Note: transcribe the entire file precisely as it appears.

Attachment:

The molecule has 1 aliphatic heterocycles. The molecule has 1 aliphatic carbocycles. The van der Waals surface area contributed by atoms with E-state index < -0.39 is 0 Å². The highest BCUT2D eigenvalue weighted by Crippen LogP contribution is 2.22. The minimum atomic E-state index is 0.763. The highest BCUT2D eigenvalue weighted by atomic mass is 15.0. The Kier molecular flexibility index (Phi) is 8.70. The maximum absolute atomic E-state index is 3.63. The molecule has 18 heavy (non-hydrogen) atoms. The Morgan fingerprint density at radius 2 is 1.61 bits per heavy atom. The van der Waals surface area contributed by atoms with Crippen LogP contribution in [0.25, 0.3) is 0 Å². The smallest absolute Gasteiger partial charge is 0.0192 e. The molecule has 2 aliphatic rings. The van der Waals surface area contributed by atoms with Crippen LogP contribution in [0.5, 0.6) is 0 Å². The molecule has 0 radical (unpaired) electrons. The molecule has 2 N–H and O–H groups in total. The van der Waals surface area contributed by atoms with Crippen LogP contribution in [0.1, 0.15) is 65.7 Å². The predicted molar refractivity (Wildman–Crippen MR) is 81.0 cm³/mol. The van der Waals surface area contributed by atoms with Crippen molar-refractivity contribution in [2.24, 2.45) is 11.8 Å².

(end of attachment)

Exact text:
The molecule has 1 aliphatic heterocycles. The molecule has 1 aliphatic carbocycles. The van der Waals surface area contributed by atoms with E-state index < -0.39 is 0 Å². The highest BCUT2D eigenvalue weighted by Crippen LogP contribution is 2.22. The minimum atomic E-state index is 0.763. The highest BCUT2D eigenvalue weighted by atomic mass is 15.0. The Kier molecular flexibility index (Phi) is 8.70. The maximum absolute atomic E-state index is 3.63. The molecule has 18 heavy (non-hydrogen) atoms. The Morgan fingerprint density at radius 2 is 1.61 bits per heavy atom. The van der Waals surface area contributed by atoms with Crippen LogP contribution in [0.25, 0.3) is 0 Å². The smallest absolute Gasteiger partial charge is 0.0192 e. The molecule has 2 aliphatic rings. The van der Waals surface area contributed by atoms with Crippen LogP contribution in [0.5, 0.6) is 0 Å². The molecule has 0 radical (unpaired) electrons. The molecule has 2 N–H and O–H groups in total. The van der Waals surface area contributed by atoms with Crippen LogP contribution in [0.1, 0.15) is 65.7 Å². The predicted molar refractivity (Wildman–Crippen MR) is 81.0 cm³/mol. The van der Waals surface area contributed by atoms with Crippen molar-refractivity contribution in [2.24, 2.45) is 11.8 Å².